How to Find the Best Bare Root Plants
Purchasing your plants through a mail order catalogue may seem a bit odd to some but it can be an excellent way to buy plants. Traditionally, paper catalogues full of glossy colorful pages are sent through the mail.
This does of course still exist, especially amongst the larger companies. Many excellent small growers and farms offer bare root perennials and shrubs as well and they are more likely to rely mainly on the good old internet, where they offer a web site full of information and colorful photographs of their plants.
The cost of paper catalogues is beyond the reach of most small growers, but it is often the smaller growers that will provide you with the most interesting choices, and quite likely the healthiest product. Many small growers specialize in one or two genus and offer an amazing selection of cultivars to choose from.
What are bare root plants? Many plants will be shipped to you as bare root. A bare root plant is a plant that will be shipped without soil. They will often be wrapped in moist wood shavings, shredded paper or peat moss. It should be obvious that the plants and roots have been washed well. Planting bare root plants is not difficult. Of most importance is that you deal with your new plants as soon as they arrive.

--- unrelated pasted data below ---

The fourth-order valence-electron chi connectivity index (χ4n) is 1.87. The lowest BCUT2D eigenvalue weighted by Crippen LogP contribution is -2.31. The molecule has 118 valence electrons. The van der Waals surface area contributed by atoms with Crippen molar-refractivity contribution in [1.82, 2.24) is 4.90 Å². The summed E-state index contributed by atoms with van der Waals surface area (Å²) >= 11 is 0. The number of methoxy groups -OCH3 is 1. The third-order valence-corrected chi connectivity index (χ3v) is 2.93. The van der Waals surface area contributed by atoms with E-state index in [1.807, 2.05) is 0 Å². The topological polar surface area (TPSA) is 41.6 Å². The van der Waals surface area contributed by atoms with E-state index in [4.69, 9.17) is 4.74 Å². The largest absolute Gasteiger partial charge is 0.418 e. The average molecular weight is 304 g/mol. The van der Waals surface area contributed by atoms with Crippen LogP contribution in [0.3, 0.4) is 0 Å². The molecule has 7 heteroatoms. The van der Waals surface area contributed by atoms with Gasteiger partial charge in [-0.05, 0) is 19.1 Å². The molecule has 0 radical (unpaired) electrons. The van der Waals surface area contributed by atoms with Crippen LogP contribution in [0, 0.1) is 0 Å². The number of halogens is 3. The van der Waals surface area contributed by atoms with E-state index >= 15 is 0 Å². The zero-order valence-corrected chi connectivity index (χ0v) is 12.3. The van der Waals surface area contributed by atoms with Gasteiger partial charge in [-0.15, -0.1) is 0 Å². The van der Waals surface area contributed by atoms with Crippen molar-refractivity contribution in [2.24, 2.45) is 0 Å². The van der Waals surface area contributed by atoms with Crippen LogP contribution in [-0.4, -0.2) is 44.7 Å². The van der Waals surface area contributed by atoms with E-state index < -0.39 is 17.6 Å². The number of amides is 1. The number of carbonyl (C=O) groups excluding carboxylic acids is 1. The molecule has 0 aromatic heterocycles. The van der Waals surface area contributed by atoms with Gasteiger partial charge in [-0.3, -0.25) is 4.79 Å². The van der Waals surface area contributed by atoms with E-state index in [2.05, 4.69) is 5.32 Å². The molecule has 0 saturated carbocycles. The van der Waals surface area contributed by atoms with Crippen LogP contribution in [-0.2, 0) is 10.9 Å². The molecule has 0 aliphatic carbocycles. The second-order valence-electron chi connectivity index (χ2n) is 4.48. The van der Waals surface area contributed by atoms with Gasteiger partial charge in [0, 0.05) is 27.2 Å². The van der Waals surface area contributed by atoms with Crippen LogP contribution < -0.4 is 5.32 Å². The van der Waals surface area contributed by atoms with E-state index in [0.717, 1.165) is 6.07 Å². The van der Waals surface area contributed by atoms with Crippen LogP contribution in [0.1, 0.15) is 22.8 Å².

How to Plant a Bare Root Plant
Before planting remove the packaging and soak the roots in water for 6 to 12 hours. Dig a hole large enough to accommodate the roots when spread out. Fill your hole with water. Once the water has been absorbed amend the soil with an organic fertilizer, compost or well aged manure. Form a small cone at the bottom of the hole and arrange the roots around the cone. The crown of your plant should be near ground level. Backfill the hole with your remaining soil, tamp down gently and water to remove any air pockets that may have formed around the roots. Fill the hole and water once again.
If you are unable to plant your bare root plants right away the next best thing is to heel them in. Dig a trench at a 45 degree angle in a cool shaded area. Lean your plants in a row against the slope to a depth where the crowns are barely below the soil level. Water the roots then cover completely with soil. Tamp down gently and water again. Water regularly until you are able to plant them, however sooner is better than later.
To find a reliable and responsible grower to purchase from, try asking your garden friends, neighbors or garden club members for recommendations. Browse the web and have fun choosing your favorites from the comfort of your own home.
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